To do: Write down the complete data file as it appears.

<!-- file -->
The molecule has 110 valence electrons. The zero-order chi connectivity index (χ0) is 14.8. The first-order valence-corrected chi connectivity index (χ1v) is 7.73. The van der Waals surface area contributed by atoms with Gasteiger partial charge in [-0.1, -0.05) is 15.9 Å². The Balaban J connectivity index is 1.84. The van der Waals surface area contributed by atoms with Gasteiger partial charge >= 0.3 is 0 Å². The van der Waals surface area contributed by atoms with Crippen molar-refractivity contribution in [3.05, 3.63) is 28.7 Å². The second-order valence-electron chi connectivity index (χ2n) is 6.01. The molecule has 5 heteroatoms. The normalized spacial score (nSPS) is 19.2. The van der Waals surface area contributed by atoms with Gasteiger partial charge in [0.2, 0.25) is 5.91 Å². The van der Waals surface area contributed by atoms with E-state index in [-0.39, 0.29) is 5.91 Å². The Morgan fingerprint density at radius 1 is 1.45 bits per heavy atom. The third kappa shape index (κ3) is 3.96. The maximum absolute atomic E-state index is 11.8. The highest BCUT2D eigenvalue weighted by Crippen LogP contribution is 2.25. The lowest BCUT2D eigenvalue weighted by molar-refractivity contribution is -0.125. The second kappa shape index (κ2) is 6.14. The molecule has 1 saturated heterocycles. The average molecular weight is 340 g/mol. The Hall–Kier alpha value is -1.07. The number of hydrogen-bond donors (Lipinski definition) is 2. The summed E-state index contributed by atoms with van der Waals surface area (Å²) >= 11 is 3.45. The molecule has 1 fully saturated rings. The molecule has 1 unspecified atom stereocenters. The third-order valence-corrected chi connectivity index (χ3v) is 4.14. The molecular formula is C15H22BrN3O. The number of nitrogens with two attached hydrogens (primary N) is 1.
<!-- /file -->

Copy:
The molecule has 110 valence electrons. The zero-order chi connectivity index (χ0) is 14.8. The first-order valence-corrected chi connectivity index (χ1v) is 7.73. The van der Waals surface area contributed by atoms with Gasteiger partial charge in [-0.1, -0.05) is 15.9 Å². The Balaban J connectivity index is 1.84. The van der Waals surface area contributed by atoms with Gasteiger partial charge >= 0.3 is 0 Å². The van der Waals surface area contributed by atoms with Crippen molar-refractivity contribution in [3.05, 3.63) is 28.7 Å². The second-order valence-electron chi connectivity index (χ2n) is 6.01. The molecule has 5 heteroatoms. The normalized spacial score (nSPS) is 19.2. The van der Waals surface area contributed by atoms with Gasteiger partial charge in [0.2, 0.25) is 5.91 Å². The van der Waals surface area contributed by atoms with E-state index in [-0.39, 0.29) is 5.91 Å². The Morgan fingerprint density at radius 1 is 1.45 bits per heavy atom. The third kappa shape index (κ3) is 3.96. The maximum absolute atomic E-state index is 11.8. The highest BCUT2D eigenvalue weighted by Crippen LogP contribution is 2.25. The lowest BCUT2D eigenvalue weighted by molar-refractivity contribution is -0.125. The second kappa shape index (κ2) is 6.14. The molecule has 1 saturated heterocycles. The average molecular weight is 340 g/mol. The Hall–Kier alpha value is -1.07. The number of hydrogen-bond donors (Lipinski definition) is 2. The summed E-state index contributed by atoms with van der Waals surface area (Å²) >= 11 is 3.45. The molecule has 1 fully saturated rings. The molecule has 1 unspecified atom stereocenters. The third-order valence-corrected chi connectivity index (χ3v) is 4.14. The molecular formula is C15H22BrN3O. The number of nitrogens with two attached hydrogens (primary N) is 1.